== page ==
To add or modify an atom, you can activate the Element Tool or the Fragment Tool:
With this tool, you can add an atom everywhere on the canvas or change the nature of an already existing atom. The element is chosen with the periodic table available in the view menu or by double clicking on the tool's button. The symbol of the currently selected element appears in the button of this tool. By default, carbon is the current element as shown on the screenshot above. While the left button remains pressed, the new atom or label appears coloured in green. If you move the mouse away from where the left button was pressed, the new atom disappears. The changes are effective when the button is released while the pointer stays on the new or changed atom. Attached hydrogens are automatically added for non metals.
To change the default element,use the Periodic Table Button.
It is also possible to change the nature of an atom using the keyboard: put the mouse cursor on the atom you want to modify, and then select the new element as described there. Note that this will also change the current element.
A local charge and explicit single electrons or electrons pairs can be added to the atom with the appropriate tool.
Carbon atom are normally not displayed when they have at least one bond. You can change this behaviour for each carbon atom using-> in the contextual menu.
When a non metal has implicit hydrogen atoms, GChemPaint tries to infer if they should appear on the left or the right of the atomic symbol. If the automatic behavior is not what you wish, you can force a left or right position using -> in the contextual menu. The following dialog will pop up:
Choose one of the options (Left, Right, Top, Bottom, or Auto). The chosen option will be instantly applied.
With this tool, you can add a formula just by typing some text. In GChemPaint, such text representing atoms is called a fragment. What you type with this tool is only partially analyzed. You must first type a valid atomic or group symbol. The fragment will be aligned on the center of this symbol and this allows you to include the fragment in a molecule by adding a bond. Fragments cannot have more than one single bond in the present version of GChemPaint. The bond can be added to any atom in the fragment. The bonded atom is the reference atom of the fragment. When editing, you must always have a valid symbol at its position.
This tool has several input modes. To switch between modes, you need to use the appropriate key combinations. Current mode is displayed in the status bar. Typing the shortcut for current mode always select normal mode.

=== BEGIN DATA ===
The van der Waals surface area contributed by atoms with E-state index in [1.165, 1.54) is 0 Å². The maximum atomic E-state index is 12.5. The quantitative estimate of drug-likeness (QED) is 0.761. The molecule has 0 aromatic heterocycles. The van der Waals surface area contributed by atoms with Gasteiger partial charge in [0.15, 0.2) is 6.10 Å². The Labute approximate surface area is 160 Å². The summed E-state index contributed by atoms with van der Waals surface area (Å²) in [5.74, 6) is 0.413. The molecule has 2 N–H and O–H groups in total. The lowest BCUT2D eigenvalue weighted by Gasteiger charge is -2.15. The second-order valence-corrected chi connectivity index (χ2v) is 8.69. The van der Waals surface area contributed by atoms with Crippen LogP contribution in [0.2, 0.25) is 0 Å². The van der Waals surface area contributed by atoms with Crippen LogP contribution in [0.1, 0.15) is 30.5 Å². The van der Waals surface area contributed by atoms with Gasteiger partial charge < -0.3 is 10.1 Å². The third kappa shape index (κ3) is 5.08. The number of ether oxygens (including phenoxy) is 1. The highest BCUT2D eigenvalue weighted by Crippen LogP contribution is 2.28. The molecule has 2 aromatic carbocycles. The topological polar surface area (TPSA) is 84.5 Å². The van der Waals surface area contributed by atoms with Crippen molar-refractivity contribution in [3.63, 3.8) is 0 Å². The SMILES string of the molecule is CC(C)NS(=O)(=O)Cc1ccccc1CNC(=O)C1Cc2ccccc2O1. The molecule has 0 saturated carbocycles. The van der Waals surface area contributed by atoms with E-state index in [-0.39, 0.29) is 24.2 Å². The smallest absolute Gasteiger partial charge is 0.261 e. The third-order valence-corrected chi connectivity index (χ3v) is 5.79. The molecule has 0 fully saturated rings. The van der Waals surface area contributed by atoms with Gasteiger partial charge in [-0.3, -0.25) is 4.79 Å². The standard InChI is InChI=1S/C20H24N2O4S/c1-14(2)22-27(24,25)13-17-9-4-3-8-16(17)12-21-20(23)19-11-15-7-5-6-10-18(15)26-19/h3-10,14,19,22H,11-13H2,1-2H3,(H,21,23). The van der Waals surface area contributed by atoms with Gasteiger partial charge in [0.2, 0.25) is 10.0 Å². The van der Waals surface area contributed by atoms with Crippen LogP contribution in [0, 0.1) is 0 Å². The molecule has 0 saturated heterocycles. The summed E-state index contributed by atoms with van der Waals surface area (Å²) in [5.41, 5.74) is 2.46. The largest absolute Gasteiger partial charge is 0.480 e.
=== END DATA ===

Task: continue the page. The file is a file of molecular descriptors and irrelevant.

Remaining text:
Normal mode (Control-Space): in this mode, GChemPaint tries to interpret the string according to knwon rules.
Stoichiometry mode (Control-n): text entered in this mode is displayed as subscript and considered as a stoichiometric coefficient. GChemPaint does not check what is entered in this version, but this will change in the future.
Charge mode (Control-+): text entered in this mode is considered as charge and displayed as superscript. GChemPaint checks what is entered and complains when it does not cosider the entered text as a valid charge. Currently, a valid charge is either a number or a single character (might be a unicode character like δ followed by either + or −.
Subscript mode (Control-_): text entered as subscript, but with no stoichiometry meaning. Should nevertheless have a chemical meaning since GChemPaint might check it in the future.
Superscript mode (Control-^): text entered as superscript, but with no charge meaning. Should nevertheless have a chemical meaning since GChemPaint might check it in the future.
In normal mode, figures are automatically displayed smaller than symbols and slightly lowered unless they are part of a charge. To add a charge in the fragment, first type the sign and then, either the figures or other signs: typing a + increments the current charge and typing a - decrements it.
To obtain Fe2+, you can type Fe+2 or Fe++.
Fragments also support local charges, but only if no charge is indicated in the fragment itself.
It is also possible to force some text to appear and be considered as a charge by switching to the charge input mode. Inside charges the - sign is replaced by an unicode minus character (−). GChemPaint will check if the entered text looks like a charge.
The fragment tool also converts existing atoms to fragment. This might be useful to change the position of attached hydrogens or to display terminal carbon atoms. In the other way, the Element Tool can also be used on fragments. It tries to replace the symbol at the position of the click by the current element symbol if there is no bond. If there is a bond, the symbol of the bonded atom is changed whereever you click. To transform a whole fragment into an ordinary atom, press the Control key while clicking on the fragment.
Saving a file containing fragments in a format different from the native one is very unsafe.